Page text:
Once again, Cheever (The Plagiarist, 1992) chronicles life with a distinguished writer—in a novel that's even more diffuse than his first. Not nearly as funny as it thinks it is, this hurried fiction sets off in all sorts of directions, and never finds its way back. Nelson Collingwood, a 20-year-old virgin, and his sexually advanced sister live with their guardians, Aunt Elspeth and Uncle Jonas, in Westchester. Jonas is a much-admired but always broke novelist who rents a house on the Rockefeller estate, where he imposes his high-cultural view of things (e.g., no TV). After 16 novels with a small publisher known primarily for farm equipment catalogues, Jonas receives a huge advance for a WW II memoir, which his new publisher hopes will be his breakout book—the only problem being some doubt about Jonas's actual involvement in the war. Meanwhile, NYU student Nelson, an aspiring ad-copywriter, works for the summer at a local freebie ad paper, all the while pining for one Amy Rose, a suburban goddess spending her summer in Washington State. Nelson's ``Goodbye Columbus'' story is soon superseded by strange doings at home, where an obsequious biographer has attached himself to Jonas. All of which forces the family to reexamine its rather odd history, involving Aunt Elspeth's much prettier sister and the true parentage of Nelson and his own sister. While the biographer flatters his way into Jonas's life, Jonas's obnoxious new editor pressures him for a real commercial book. And Jonas delivers in record time so that he can bail out his sister-in-law from a bad debt and also buy Nelson a fancy car, which becomes the vehicle of his accidental death. Cheever fleshes out this elliptical tale with lots of sitcom sarcasm, plenty of bad jokes, and many pointless barbs at the innocent. His animus toward biographers and publishers may be justified, but seems like plain sour grapes here. All in all, a mess. Read full book review >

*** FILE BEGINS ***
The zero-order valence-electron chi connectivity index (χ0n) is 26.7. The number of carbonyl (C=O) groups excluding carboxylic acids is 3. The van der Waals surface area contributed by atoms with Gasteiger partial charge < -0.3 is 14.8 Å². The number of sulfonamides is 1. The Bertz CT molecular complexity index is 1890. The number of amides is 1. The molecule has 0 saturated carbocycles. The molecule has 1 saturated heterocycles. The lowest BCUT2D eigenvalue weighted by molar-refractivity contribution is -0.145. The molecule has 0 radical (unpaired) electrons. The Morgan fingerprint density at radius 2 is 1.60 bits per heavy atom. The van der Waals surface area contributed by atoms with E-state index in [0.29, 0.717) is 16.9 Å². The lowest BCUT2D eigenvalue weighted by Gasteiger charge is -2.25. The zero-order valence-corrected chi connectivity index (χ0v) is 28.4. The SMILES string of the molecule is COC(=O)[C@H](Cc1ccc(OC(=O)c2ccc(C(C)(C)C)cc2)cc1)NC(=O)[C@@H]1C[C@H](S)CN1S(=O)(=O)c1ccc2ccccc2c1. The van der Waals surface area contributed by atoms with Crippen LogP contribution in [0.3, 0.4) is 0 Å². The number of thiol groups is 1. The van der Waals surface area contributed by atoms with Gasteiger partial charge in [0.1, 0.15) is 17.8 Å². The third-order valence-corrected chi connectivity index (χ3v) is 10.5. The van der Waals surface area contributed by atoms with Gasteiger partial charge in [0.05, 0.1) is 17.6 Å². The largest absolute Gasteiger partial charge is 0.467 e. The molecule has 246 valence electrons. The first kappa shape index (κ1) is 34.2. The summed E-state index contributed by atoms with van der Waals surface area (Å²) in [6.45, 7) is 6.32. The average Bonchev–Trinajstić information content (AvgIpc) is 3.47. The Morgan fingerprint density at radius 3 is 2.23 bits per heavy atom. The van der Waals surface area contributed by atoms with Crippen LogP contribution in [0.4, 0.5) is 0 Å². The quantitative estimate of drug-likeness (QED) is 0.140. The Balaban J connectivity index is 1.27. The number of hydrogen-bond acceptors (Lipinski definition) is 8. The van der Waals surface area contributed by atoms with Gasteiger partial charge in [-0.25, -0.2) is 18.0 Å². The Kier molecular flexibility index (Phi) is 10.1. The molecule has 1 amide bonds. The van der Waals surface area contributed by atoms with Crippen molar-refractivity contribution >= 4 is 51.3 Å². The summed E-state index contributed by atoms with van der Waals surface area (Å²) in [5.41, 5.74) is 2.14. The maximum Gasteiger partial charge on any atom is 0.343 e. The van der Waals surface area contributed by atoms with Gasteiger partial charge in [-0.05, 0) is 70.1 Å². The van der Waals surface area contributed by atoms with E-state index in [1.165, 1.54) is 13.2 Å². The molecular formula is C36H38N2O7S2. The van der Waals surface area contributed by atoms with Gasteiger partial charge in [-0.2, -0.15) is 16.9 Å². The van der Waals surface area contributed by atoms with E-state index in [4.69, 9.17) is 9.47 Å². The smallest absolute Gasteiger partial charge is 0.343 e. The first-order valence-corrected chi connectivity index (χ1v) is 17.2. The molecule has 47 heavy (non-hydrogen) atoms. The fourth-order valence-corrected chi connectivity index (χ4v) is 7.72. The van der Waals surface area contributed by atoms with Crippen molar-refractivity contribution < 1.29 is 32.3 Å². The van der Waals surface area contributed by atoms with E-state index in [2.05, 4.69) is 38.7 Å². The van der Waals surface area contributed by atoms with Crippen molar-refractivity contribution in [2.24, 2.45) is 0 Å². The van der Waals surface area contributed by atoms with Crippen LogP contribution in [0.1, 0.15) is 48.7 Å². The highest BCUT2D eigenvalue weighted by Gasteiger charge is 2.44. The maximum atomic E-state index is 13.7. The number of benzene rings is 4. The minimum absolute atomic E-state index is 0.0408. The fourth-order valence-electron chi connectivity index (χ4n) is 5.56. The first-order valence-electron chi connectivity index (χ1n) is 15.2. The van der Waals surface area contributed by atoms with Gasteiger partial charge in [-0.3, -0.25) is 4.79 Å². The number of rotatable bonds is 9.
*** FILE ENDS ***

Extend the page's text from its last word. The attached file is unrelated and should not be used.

THE PLAGIARIST by Benjamin Cheever
Released: May 1, 1992

John Cheever's son, a former editor at Reader's Digest, debuts in fiction with a novel about a famous writer's son who works as an editor at a magazine just like—what else?—Reader's Digest. The none-too-subtly named Arthur Prentice, who lives in the shadow of his National Book Award-winning dad, Icarus, is something of a class-A schnook. Slaving away for peanuts at a local newspaper in Westchester County, he can't get any respect. Not from his wife, the voluptuous Faith, who has denied him sex since the birth of their troubled son, Nathan. Nor from his father, an alcoholic widower with an acid tongue. Arthur's only thrills come from masturbating in the back of his van while imagining murdered women. Most of this changes, however, when the suburban nebbish decides to sell out—he takes an entry-level job at The American Reader, the world's most popular magazine, famous for its right-wing politics and its uplifting prose. Owned by a kind and generous self-made multimillionaire (with decidedly pedestrian taste), the magazine is run by a staff of snobs. Arthur fits in fine, and proves adept at office politics. His salary soars into the six figures just when he succeeds at becoming the office ``rat fink,'' or, as one fellow editor calls him, ``an asshole and a whore.'' After the owner dies, the corporate beneficence stops, and the number-crunchers take over, but Arthur comes out near the top. Improbably, he rediscovers his conscience when his boss badgers him to coax his father to write for the magazine—about cats! Arthur's other self-proclaimed ``epiphany'' has something to do with killing the woman inside himself as he overcomes the sorrows of having a famous father. As a roman Ö clef about the Digest, this is a gossipy good read. Otherwise, the plot—and the prose—lumber along to no great literary purpose. Read full book review >